Life in a Declining Industry
This long American Journalism Review article on troubles at the LA Times made me think about the question media critics consistently dodge: What strategies are realistically available when you're caught in a declining industry, which the metropolitan daily newspaper most assuredly is? How do you sell localism--local news, local advertising, locally produced articles on national subjects--in a market saturated with cheap substitutes whose quality has been tested in national competition? What niche can you fill?
These are not questions that can be answered by referring to "good" journalism or "bad" journalism. The local newspaper faces the same essential problem as the independent bookstore, the local theater group (competing with the movies and TV), the local music scene, and so forth. What once was good--or good enough--no longer is. Newspapers, journalists, and their critics have to start by recognizing that circumstances have changed and strategies must change as well. Unfortunately, well-trained daily journalists tend to believe that the old ways were "ethical" and anything else (including the strong voices found in most magazines) is not.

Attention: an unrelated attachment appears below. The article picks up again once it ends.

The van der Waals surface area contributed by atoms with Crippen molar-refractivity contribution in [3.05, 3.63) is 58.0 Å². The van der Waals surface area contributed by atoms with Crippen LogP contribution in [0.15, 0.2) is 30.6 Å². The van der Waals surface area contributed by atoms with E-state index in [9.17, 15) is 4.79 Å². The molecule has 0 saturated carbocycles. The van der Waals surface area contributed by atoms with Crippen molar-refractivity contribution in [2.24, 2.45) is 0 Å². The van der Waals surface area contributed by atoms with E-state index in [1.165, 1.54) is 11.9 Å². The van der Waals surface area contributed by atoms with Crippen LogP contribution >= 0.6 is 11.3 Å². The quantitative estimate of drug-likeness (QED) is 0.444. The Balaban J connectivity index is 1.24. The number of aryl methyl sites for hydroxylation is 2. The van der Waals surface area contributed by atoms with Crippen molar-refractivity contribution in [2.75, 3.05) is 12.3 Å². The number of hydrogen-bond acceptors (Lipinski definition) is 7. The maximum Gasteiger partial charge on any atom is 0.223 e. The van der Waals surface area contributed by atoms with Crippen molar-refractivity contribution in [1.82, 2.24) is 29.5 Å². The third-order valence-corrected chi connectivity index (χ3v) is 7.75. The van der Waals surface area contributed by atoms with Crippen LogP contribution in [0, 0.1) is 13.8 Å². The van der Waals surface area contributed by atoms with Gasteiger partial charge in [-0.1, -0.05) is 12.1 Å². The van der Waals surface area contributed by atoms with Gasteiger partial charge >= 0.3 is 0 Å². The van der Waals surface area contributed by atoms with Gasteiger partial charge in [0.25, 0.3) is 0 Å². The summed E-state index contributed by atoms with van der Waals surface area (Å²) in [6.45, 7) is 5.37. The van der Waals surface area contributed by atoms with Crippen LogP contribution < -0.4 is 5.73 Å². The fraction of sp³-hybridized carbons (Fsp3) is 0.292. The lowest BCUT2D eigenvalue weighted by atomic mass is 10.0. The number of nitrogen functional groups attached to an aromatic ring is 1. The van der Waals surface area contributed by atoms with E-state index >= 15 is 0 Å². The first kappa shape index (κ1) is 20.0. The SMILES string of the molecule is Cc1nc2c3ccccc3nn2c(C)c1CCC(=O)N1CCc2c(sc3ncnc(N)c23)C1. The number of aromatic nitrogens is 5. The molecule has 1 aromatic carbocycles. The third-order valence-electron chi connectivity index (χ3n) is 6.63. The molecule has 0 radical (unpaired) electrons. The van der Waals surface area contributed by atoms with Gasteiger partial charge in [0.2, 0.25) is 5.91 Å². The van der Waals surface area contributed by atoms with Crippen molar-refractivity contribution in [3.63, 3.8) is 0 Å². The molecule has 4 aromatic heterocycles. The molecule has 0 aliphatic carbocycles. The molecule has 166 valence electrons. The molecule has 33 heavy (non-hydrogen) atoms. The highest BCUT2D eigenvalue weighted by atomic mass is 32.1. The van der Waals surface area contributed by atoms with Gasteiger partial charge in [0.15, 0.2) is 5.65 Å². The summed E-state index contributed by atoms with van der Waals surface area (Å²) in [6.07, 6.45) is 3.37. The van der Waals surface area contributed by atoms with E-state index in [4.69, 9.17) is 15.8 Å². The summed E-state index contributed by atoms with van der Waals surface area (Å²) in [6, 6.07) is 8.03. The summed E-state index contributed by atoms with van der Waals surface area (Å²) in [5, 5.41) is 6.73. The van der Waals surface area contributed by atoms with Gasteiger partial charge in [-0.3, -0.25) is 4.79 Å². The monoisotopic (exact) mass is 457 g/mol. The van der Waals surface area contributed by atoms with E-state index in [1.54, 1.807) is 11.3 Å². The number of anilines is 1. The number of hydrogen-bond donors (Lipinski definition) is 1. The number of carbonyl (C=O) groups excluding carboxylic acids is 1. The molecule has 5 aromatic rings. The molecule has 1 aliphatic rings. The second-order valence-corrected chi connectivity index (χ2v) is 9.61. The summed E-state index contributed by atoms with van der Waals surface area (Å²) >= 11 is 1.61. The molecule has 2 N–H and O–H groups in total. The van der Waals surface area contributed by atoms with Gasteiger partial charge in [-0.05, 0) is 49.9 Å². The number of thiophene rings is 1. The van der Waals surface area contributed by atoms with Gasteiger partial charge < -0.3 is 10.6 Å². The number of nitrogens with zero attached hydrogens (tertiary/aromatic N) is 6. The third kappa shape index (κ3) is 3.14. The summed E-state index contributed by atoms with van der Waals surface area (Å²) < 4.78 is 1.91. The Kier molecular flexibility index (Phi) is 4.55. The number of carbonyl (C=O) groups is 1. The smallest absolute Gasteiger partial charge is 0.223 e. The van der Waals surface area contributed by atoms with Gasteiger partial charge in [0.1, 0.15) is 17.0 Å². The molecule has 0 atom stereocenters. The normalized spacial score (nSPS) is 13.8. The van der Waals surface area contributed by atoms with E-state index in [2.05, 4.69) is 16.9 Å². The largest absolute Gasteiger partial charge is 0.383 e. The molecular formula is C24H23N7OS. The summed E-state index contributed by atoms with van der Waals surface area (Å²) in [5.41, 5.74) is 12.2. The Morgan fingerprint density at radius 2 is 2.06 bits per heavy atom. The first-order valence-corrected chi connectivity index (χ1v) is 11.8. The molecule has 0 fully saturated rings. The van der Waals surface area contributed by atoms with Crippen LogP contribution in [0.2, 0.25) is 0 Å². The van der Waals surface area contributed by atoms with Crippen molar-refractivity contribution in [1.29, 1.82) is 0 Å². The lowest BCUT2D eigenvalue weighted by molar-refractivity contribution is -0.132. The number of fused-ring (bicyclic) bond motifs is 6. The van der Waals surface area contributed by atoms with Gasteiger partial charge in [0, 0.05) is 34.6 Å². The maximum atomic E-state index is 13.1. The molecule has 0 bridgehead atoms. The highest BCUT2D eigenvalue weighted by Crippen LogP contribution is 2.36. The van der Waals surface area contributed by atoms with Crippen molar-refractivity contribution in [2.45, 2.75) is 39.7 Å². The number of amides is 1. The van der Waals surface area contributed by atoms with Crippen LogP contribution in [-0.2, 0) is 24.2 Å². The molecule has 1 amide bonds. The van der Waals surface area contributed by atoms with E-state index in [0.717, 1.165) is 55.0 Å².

Far be it from me to defend the decisions of newspaper managers, many of which (and whom) seem idiotic, but this sort of mindless "oh poor us" coverage doesn't add to readers' understanding. Morale is going to be bad in a declining business, but that doesn't mean ignoring the decline will reverse it.